Federal legislation introduced last week will help human rights defenders, environmental activists and ordinary people fight frivolous lawsuits aimed at depriving them of their resources. Strategic anti-public participation lawsuits, or SLAPPs, aim to silence critics of companies or individuals by subjecting them to time-consuming and expensive litigation. It’s not about winning, it’s about curbing unflattering criticism.

The SLAPP Protection Act of 2022, introduced last Thursday by Rep. Jamie Raskin (D-Med.), would create a path for a judge to quickly dismiss a lawsuit if they find the allegations constitute First Amendment protected speech. It would also allow judges to force those behind SLAPP lawsuits to reimburse their victims for the money their victims spent on lawyers.

“This legislation is very powerful,” said Greenpeace General Counsel Deepa Padmanabha, who is fighting two multimillion-dollar lawsuits filed by corporations against the environmental group. “SLAPP is a desperate attempt to silence resistance, to silence public watchdogs from exposing the fossil fuel industry for what it is.”

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The new legislation is part of a renewed effort to advance anti-SLAPP laws after environmental groups and individual land and water defenders faced massive federal lawsuits under the Racketeer Influenced and Corrupt Organizations Act (RICO), a law designed to eliminate mafia. In 2018, a coalition called Protect the Protest was formed to oppose RICO cases and anti-protest laws advancing in more than a dozen states. The coalition helped reinvigorate long-standing efforts by groups like the Public Engagement Project to advance state and federal anti-SLAPP laws.

Money polluters drive a significant portion of SLAPP-style suits. A the report published last week by the nonprofit EarthRights International identified 93 lawsuits filed by fossil fuel industry actors over the past decade that exhibited SLAPP qualities, such as targeting activities protected by the First Amendment, making disproportionate damage claims, or dragging out the case. They have targeted critics of the industry, from international environmental groups to fracking protesters and TV host John Oliver.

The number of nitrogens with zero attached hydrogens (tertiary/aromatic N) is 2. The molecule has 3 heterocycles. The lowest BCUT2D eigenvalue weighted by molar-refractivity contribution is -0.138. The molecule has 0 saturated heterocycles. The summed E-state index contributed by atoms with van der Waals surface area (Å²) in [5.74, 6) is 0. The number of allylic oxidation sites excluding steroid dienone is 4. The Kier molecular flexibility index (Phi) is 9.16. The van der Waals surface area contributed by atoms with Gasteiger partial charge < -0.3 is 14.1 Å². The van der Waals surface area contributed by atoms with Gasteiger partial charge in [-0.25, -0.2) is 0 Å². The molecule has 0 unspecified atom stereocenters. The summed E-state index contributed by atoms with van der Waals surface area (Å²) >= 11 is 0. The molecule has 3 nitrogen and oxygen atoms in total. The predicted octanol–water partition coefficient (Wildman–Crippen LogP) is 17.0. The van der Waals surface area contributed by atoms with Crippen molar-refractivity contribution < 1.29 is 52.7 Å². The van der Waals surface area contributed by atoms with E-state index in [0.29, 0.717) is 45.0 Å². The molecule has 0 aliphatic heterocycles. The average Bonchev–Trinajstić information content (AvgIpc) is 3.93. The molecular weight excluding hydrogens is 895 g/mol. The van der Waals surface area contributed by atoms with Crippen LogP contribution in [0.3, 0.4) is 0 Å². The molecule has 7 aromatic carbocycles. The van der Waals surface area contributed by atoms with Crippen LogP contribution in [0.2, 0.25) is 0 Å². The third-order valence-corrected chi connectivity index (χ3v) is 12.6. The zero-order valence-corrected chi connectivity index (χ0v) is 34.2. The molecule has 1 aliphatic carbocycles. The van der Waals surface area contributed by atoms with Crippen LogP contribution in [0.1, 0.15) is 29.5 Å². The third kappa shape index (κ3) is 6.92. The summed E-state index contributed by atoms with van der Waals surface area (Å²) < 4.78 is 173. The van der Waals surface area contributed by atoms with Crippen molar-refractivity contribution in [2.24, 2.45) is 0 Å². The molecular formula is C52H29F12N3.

Opponents of the oil and gas industry are not the only targets of SLAPPs, however. “With the MeToo movement, you’ve seen countless survivors (of sexual harassment and assault) face senseless lawsuits for speaking out about their experiences,” said Evan Mascagni, policy director of the Public Engagement Project. The suits he handled included Yelp commenters who left negative reviews, community members who criticized developers at local town hall meetings and journalists who wrote unflattering stories about wealthy people.

The stakes are high for Padmanabha. “We have 10 years to act on the climate crisis — maybe even less,” she said, noting that SLAPP suits divert time, money and dialogue from more important issues. “Even though protecting our right to speak out, to organize, is very important to the fight against climate, this money can and should be directed to the real fight against the climate crisis before us.”